Thursday, March 23, 2017

Amateur Athletic Union Partners with Blast Motion Technology

The Amateur Athletic Union who organizes sports leagues nationwide, partnered with Blast Motion who creates a sensor maker technology which will allow for bats to become smarter. Amateur Athletic Union players will have access to sensors that are paired with a smartphone app which will collect data such as swing speed and analyze the angle at which the bat strikes the ball. This will be able to tell the batter whether they are swinging too high or too low. The goal of this technology is to help younger players improve their technique and provide more statistics. This partnership is a great example of how technology is being used in sports to collect and analyze performance data, similar to the MLB’s extensive collection and sifting of real-time data. The Blast Motion sensor is attached to the end of any standard bat and only weighs about a third of an ounce. The technology captures video footage which the players can review as needed, as well as provides immediate feedback on the field. The data can also be sent to Blast Motion’s off-site “service cloud” which then allows for coaches to review it, make recommendations and send the data back out. Blast Motion’s competitor Zepp a swing analytics product signed a multi- year contract with Major League baseball.  For both leagues MLB and AAU, the technology is limited to practices and warm up before games, it is not allowed to be used during a game. In an effort to push the technology the MBL began providing team managers with an iPad that comes with custom software. The Blast Baseball 360 sensor and the paired app is priced at $149.95, however currently AAU athletes receive a 25% discount. The company also offers other products for different sports such as basketball and golf.  
            A lot of the Amateur Athletic Union teams have talented players who are training for college and professional teams. The use of Blast Motion’s technology during their training years will help them prepare for their future careers in baseball. The technology will provide the players with feedback on the direct area they should be working on to improve their batting skills. Also, given that the MBL is already using a similar type of technology it will be beneficial to the players to have experience using Blast Motion. Blast Motion and Zepp are great examples of how technology is being used in the sports market. This could only be the beginning of technology development entering and improving in the sports industry. The AAU has 700,000 athletes in 55 U.S districts in 35 sports, therefore, is a huge market for technology that could be used in many different sports. As of now Blast Motion only has products for 3 sports.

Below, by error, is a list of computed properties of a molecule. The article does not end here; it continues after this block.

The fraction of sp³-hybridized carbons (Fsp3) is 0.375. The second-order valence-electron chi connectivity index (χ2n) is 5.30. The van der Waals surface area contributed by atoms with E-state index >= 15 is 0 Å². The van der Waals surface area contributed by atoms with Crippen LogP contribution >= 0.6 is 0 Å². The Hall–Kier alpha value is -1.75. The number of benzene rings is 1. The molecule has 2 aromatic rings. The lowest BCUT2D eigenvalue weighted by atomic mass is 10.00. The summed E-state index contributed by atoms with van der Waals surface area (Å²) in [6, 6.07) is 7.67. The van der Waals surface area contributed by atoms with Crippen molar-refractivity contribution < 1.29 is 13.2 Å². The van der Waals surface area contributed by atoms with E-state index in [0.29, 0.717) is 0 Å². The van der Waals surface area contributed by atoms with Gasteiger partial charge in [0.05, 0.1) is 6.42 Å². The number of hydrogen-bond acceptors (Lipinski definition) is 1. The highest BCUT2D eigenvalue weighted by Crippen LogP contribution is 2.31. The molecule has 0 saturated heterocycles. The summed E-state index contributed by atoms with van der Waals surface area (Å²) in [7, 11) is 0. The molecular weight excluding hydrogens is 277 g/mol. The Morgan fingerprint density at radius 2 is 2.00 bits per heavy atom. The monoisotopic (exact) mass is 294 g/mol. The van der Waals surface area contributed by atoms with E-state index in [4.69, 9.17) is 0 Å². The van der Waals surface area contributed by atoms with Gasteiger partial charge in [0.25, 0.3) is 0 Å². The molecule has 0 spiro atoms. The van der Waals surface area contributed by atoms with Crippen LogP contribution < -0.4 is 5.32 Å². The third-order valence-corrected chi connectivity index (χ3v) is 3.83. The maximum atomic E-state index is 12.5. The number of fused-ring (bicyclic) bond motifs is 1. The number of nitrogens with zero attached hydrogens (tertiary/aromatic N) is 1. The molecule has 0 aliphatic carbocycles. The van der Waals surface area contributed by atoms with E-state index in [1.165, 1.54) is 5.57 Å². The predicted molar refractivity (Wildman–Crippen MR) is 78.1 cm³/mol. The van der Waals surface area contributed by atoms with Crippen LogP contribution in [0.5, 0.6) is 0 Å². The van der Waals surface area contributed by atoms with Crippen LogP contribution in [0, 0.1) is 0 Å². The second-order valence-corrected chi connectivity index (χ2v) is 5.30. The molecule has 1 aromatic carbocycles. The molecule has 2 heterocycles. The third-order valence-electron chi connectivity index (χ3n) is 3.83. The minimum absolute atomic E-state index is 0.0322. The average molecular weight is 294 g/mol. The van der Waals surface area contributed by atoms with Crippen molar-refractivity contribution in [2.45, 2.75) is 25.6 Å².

2 comments:

Jason Baskind said...

I find this post very interesting to me, as I am both an athlete and a fan of baseball. I have personally used some sports technology that has not really helped me out in any way, but I can totally see how this blast motion technology can benefit all baseball players at every level. It will be able to tell the batter if they are swinging to high or too low and then the batter can take note of their tendencies and make the proper adjustments to their swing. This is important because if for batters, if they notice that they have been swinging a bit too high on a lot of pitches, they can make a mental note of that and try to fix their swing and lower it down a bit. Batting coaches can only see so much with the naked eye, and the addition of this blast motion technology can help give the batting coaches additional analysis’ of the batter’s swing speed and swing angle. Then the batting coach can make note of that and work on adjusting the player’s swing in practice. Also it is important that you noted that the blast motion technology equipment is not too expensive. Right now it being sold for $149.95 is a pretty good bargain. Each member of the team could throw in somewhere around ten to twelve dollars and then the team can share the equipment. There is no doubt that this technology can help make baseball players better at batting. It gives the analysis and statistics that a player wants to know about their swing, and then they can go work on making the proper adjustments. Overall, I see this being a terrific technology for the sport of baseball.

Brian Silard said...

As a person that used to play baseball, I really wish this piece of technology was around when I used to play. The sensor-making technology presents a huge opportunity for players, coaches, scouts, and even pitchers. This reminds me of Moneyball, the movie where manager of the Oakland A’s Billy Bean lead his Oakland A’s to an incredible season run back in 2003. During this time, The Oakland A’s used statistics such as on base percentage to identify the best players that the A’s could get considering their cap space. The reason why I connect the two of these is because this piece of technology would help scouts figure out which batters have a better swing than others. In fact, scouts could correct the way that younger players are swinging, which means that teams will score more runs, and baseball will become more exciting. The software that allows coaches to view the product is what we consider to be the AI part of this product. The product itself is more of a physical piece of technology that goes along with the software.
The use of this piece of technology is extremely user-friendly, and data can be easily downloaded into the Blast Motion “Service cloud”, so I couldn’t see why people wouldn’t use this piece of technology. I believe that the only limitation to this is the fact that you can’t use this technology during games. If this was the case, batters would be able to identify how to correct their swing against specific pitchers, which could change the way the game is played.